“I am at a loss as to why we need a full root-and-branch review,” he said.
A power with a history
Labour Councillor Dermot Lacey, who first joined the council in 1993, says he only recalls one use of Section 140 – by then-Labour Councillor Joe Connolly.
A 10 May 1983 article in the Irish Times tells how members of Dublin County Council as it was at the time tried to get the county manager to buy 100 acres of land on the Naas Road “for amenity open space”. Connolly’s resolution didn’t get the votes.
At the time, this was a motion under Section 4 of the City and County Management (Amendment) Act 1955. The power would be renamed Section 140 under the Local Government Act 2001.
And then it would be stripped back after a corruption scandal (in which Connolly was not implicated).
The Tribunal of Inquiry into Certain Planning Matters and Payments, also known as the “Mahon Tribunal” was set up “to inquire into concerns regarding corruption in the planning process from the late 1980s to the late 1990s”.
“It is clear from those inquiries that these concerns were well-founded,” its report says. “Throughout that period, corruption in Irish political life was both endemic and systemic.”
“In the late 1980’s and early 1990’s Dublin County Council rezoned thousands of acres of land, repeatedly against the advice of the professional planners,” the report says.
“There was a widespread belief that many of these rezoning decisions had been bought by developers and that some public officials, including local councillors, were for sale,” the report says.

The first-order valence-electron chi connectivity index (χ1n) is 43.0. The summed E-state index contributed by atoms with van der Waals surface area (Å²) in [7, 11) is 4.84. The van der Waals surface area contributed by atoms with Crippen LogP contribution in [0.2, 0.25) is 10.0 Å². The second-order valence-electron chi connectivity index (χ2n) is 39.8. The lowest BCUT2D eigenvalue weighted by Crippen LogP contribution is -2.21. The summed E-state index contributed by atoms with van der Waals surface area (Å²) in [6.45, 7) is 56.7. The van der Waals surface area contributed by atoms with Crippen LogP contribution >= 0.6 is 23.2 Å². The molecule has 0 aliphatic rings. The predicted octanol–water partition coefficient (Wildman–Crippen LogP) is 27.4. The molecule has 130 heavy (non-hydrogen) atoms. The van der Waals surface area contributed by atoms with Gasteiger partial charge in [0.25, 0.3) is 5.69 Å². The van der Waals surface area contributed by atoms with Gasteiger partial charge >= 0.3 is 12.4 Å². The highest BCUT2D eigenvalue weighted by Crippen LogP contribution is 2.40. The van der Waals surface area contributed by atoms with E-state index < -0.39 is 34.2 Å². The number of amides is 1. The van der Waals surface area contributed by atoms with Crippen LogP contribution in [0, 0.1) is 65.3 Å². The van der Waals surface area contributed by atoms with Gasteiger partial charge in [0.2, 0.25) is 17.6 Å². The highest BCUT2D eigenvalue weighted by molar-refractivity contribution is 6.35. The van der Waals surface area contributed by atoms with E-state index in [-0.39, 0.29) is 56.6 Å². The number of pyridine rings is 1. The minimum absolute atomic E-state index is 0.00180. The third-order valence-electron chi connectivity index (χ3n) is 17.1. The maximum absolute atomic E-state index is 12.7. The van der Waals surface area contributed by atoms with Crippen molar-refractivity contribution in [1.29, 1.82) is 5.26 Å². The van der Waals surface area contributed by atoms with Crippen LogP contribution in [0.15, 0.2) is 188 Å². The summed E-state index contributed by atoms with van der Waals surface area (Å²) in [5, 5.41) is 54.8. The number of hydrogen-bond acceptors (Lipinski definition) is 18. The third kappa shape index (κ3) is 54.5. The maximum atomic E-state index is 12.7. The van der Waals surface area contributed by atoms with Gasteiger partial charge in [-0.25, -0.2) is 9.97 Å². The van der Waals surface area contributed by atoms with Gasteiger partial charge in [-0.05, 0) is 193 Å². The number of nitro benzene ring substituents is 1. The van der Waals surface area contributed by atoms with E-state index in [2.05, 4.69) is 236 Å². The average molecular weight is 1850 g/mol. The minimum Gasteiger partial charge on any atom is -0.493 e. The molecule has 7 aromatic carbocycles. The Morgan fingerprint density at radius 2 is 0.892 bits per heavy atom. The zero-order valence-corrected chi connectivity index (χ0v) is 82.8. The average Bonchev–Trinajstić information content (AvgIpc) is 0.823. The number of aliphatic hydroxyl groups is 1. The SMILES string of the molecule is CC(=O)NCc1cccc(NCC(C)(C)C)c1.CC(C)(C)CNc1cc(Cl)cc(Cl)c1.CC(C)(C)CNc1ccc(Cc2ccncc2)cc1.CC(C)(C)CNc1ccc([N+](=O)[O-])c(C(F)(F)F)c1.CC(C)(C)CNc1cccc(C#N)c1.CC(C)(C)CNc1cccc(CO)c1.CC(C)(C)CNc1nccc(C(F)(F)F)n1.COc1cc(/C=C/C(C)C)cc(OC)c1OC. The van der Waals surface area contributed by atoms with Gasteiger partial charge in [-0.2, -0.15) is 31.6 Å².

“This Tribunal is satisfied that at least for some councillors in Dublin County Council, corruption had become a regular aspect of their public role,” it says.
The Mahon report came out in 2012, and it recommended the restriction of councillors’ powers under Section 140, to keep them from using it to make planning decisions.
That power had allowed councillors without planning expertise to overrule professional planners, leading to bad decisions, and also rewarded planning applicants with enough connections to get help from councillors, the report said.
“There is also a view that in some instances at least some elected members have used their powers under s. 140 corruptly,” it said.
Minister for the Environment, Community and Local Government Phil Hogan, of Fine Gael, pledged to “review reserved powers under section 140 of the Local Government Act 2001 to ensure that Councillors will no longer be allowed to direct the executive in respect of planning functions”.
That was, indeed, among the changes made by the Local Government Reform Act 2014.
This whole history has left a bad smell around the power, says Lacey, the long-time Labour councillor. So “there has been a tradition of [councillors] trying to reach agreement [with the council]”, he said.
McAdam, the Fine Gael councillor, was first elected in 2009. “I’ve never seen a Section 140 motion brought,” he said.
It’s not just this tradition that keeps councillors from successfully exercising their power to tell the council what to do, though.